In and out amongst these green hills of what they call here the "Mittel Land" ran the road, losing itself as it swept round the grassy curve, or was shut out by the straggling ends of pine woods, which here and there ran down the hillsides like tongues of flame.
Not that I run down these old-world places in Europe.
High in the air ran that path, over the dim roofs of the city of Kaloon, over the river, yes, straight above us, over the mountains, and doubtless—though there we could not follow them—across the desert to that high eminence on its farther side where we had lain bathed in their radiance.
The suite lights dimin response to commands from the thousand petaflops of distributedprocessing power running the neural networks that interface with hismeatbrain through the glasses.
It had run several miles, when, the fire becoming low for want of fuel, the steam had slackened; and it had finally stopped an hour after, some twenty miles beyond Fort Kearney.
One lesson, too, we have learned, if it be allowable to argue a particulari: that the brute beasts which are to the Count's command are yet themselves not amenable to his spiritual power; for look, these rats that would come to his call, just as from his castle top he summon the wolves to your going and to that poor mother's cry, though they come to him, they run pell-mell from the so little dogs of my friend Arthur.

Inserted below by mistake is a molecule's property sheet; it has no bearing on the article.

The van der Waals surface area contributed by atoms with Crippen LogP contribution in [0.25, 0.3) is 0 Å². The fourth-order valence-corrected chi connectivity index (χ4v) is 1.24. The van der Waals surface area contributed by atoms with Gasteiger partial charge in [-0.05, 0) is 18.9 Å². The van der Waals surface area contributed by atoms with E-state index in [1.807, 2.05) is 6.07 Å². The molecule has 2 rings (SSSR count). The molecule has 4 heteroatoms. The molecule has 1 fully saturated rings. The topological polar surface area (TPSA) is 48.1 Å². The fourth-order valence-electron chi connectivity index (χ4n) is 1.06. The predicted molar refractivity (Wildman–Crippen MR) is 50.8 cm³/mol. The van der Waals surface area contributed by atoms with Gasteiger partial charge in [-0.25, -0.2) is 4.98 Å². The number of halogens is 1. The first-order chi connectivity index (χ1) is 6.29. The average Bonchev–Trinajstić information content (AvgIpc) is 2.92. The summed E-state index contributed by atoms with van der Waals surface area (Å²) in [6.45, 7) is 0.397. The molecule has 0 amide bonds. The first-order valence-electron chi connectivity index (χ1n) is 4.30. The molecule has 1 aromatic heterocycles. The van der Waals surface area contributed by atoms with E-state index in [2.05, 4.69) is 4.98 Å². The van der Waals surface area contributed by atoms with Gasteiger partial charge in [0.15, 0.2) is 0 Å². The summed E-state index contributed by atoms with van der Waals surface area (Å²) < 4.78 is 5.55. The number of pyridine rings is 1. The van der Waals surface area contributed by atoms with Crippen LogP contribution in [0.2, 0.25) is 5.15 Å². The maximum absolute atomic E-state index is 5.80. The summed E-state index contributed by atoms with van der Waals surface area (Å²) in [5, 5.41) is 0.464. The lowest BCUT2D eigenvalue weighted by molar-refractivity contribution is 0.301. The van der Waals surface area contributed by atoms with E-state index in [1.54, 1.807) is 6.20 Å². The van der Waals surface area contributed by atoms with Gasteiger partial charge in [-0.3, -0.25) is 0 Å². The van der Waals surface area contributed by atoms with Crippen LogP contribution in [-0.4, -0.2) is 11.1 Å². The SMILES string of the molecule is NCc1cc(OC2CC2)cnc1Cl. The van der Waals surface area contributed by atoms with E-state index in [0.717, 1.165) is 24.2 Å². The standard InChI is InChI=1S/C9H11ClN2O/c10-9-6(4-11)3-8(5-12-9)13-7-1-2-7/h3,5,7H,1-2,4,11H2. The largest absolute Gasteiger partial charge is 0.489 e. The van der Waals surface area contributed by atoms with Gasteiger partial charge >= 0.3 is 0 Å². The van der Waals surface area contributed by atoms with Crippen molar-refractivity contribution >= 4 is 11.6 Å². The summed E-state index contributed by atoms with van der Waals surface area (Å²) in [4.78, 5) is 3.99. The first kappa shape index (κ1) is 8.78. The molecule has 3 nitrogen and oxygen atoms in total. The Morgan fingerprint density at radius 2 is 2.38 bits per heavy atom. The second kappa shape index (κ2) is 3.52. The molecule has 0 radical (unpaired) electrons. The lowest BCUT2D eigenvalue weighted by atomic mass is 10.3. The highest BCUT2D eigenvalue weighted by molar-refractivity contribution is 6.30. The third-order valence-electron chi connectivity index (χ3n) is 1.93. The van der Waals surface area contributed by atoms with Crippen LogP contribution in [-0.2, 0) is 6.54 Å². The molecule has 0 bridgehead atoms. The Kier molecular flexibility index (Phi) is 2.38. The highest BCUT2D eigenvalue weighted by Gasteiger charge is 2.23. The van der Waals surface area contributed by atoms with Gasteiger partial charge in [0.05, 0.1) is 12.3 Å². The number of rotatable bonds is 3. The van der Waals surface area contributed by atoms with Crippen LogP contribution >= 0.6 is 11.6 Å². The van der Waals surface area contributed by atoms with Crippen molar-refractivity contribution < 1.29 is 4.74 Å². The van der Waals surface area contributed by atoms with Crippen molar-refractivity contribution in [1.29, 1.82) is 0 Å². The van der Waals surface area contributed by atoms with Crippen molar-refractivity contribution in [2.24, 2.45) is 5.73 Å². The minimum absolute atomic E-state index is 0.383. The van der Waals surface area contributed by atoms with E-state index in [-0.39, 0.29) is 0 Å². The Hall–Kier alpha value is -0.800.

She was running both machines herself, as manually as marionettes.
If only he’d stopped for something to eat earlier, he wouldn’t have been driving through the intersection at the same moment as the idiot who’d run a red light, slamming into them.
If, by raising it too high, he discourages the consumption so much that the supply of the season is likely to go beyond the consumption of the season, and to last for some time after the next crop begins to come in, he runs the hazard, not only of losing a considerable part of his corn by natural causes, but of being obliged to sell what remains of it for much less than what he might have had for it several months before.
Hands up: who wants to make and run totally kick-ass games that make us richer than hell?"